Neuroplasticity Underlying Adaptation to Long-Term Hypercapnia
The ventilation pattern is altered during long-term hypercapnia. The most common trend during long-term hypercapnia is a biphasic response consisting of an initial increase in ventilatory drive followed by a reduced response over the long term (Schaefer, 1963; Schaefer et al., 1963; Clark et al., 1971; Guillerm and Radziszewski, 1979; Jennings and Davidson, 1984; Burgraff et al., 2018, 2019) […It is well established that acute hypercapnia causes an increase in the ventilatory drive by peripherally and centrally mediated chemoreflex systems (Forster and Smith, 2010; Smith et al., 2010).”………
……..” Hypercapnia is a respiratory stressor that occurs in many disease (e.g., COPD, OHS, OSA, etc.) or non-disease conditions (e.g., miners, submarines, scuba divers, astronauts, hibernating animals, deep sea creatures, etc.). While the physiologic mechanism that underlies the central respiratory chemoreflex response to long term hypoxia is well established, the mechanisms underlying central neuroplastic changes that occur during long-term hypercapnia are yet to be clarified.” ORIGINAL RESEARCH ARTICLE Front. Neurosci., 13 December 2019 | https://doi.org/10.3389/fnins.2019.01343 Adaptation of Respiratory-Related Brain Regions to Long-Term Hypercapnia: Focus on Neuropeptides in the RTN. Ayse Sumeyra Dereli1, Zarwa Yaseen1, Pascal Carrive2 and Natasha N. Kumar1*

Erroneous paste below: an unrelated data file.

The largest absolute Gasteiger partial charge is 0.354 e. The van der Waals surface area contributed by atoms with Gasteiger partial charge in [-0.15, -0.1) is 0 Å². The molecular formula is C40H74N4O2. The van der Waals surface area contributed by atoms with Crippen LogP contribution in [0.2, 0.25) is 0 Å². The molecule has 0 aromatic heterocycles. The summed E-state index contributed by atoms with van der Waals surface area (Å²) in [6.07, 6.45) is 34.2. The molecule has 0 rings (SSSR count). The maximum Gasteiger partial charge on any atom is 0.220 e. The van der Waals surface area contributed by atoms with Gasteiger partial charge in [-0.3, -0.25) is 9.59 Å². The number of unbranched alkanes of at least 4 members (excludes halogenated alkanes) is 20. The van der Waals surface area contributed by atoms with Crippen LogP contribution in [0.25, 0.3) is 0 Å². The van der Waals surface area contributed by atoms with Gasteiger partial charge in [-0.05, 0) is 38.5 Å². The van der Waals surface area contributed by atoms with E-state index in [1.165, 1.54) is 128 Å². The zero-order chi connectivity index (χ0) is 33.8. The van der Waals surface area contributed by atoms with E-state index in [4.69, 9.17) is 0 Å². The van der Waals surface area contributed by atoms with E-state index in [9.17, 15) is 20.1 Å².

Paul and I think that Paula breaths only 1.5 litres of air at rest when awake [instead of the normal 5-8 litres of air because her ventilation pattern has been altered during long term hypercapnia. Chronic hypercapnia, I am told will not cause symptoms. The person will adapt to chronic hypercapnia by adjusting their metabolism, if they are otherwise healthy – like Paula.
If Paula becomes sick, however, with COV-ID or with another significant virus, she may have trouble recovering because of her reduced response to hypercapnia and her inability raising her respiratory rate even during an acute on chronic attack.
……….The broader * LC-NE system governs an ‘alarm system’ response to stress (Lanius et al., 2017) across species.………, recent advances in high-resolution 7-T magnetic resonance imaging and computational modeling approaches are starting to provide new insights into locus coeruleus characteristics. * locus coeruleus-norepinephrine (LC-NE) Brain Neurosci Adv. 2020 Jan-Dec; 4: 2398212820930321. doi: 10.1177/2398212820930321 The role of the locus coeruleus in the generation of pathological anxiety. Laurel S. Morris,1 Jordan G. McCall,2 Dennis S. Charney,3 and James W. Murrough1
“The activation of these [LC] neurons in Hypercapnia, generally associated with increased apprehension in man, is consistent with the notion that the LC may serve as an alarm system in the brain.” Brain Res. 1981 Oct 19;222(2):373-81. doi: 10.1016/0006-8993(81)91040-4. Hypercapnia and hypoxia: chemoreceptor-mediated control of locus coeruleus neurons and splanchnic, sympathetic nerves M Elam, T Yao, P Thorén, T H Svensson